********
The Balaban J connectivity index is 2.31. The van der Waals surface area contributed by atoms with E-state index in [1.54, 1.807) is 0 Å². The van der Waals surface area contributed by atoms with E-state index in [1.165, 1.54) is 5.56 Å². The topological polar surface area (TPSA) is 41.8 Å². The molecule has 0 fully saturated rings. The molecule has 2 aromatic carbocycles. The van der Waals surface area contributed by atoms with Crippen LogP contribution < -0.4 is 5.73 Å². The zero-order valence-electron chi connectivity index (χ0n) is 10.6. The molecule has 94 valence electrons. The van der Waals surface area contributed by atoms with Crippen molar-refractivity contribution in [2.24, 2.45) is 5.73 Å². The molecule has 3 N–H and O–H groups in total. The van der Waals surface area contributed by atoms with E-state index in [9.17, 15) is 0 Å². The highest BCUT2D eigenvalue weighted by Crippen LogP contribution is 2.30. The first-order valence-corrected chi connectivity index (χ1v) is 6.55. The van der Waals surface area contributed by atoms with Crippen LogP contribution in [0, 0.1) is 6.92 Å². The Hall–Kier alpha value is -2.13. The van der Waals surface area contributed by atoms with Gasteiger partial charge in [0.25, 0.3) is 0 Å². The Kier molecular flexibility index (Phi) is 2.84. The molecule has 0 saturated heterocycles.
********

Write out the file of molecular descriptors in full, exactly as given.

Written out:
The Balaban J connectivity index is 2.31. The van der Waals surface area contributed by atoms with E-state index in [1.54, 1.807) is 0 Å². The van der Waals surface area contributed by atoms with E-state index in [1.165, 1.54) is 5.56 Å². The topological polar surface area (TPSA) is 41.8 Å². The molecule has 0 fully saturated rings. The molecule has 2 aromatic carbocycles. The van der Waals surface area contributed by atoms with Crippen LogP contribution < -0.4 is 5.73 Å². The zero-order valence-electron chi connectivity index (χ0n) is 10.6. The molecule has 94 valence electrons. The van der Waals surface area contributed by atoms with Crippen molar-refractivity contribution in [2.24, 2.45) is 5.73 Å². The molecule has 3 N–H and O–H groups in total. The van der Waals surface area contributed by atoms with E-state index in [9.17, 15) is 0 Å². The highest BCUT2D eigenvalue weighted by Crippen LogP contribution is 2.30. The first-order valence-corrected chi connectivity index (χ1v) is 6.55. The van der Waals surface area contributed by atoms with Crippen LogP contribution in [0, 0.1) is 6.92 Å². The Hall–Kier alpha value is -2.13. The van der Waals surface area contributed by atoms with Gasteiger partial charge in [0.25, 0.3) is 0 Å². The Kier molecular flexibility index (Phi) is 2.84. The molecule has 0 saturated heterocycles.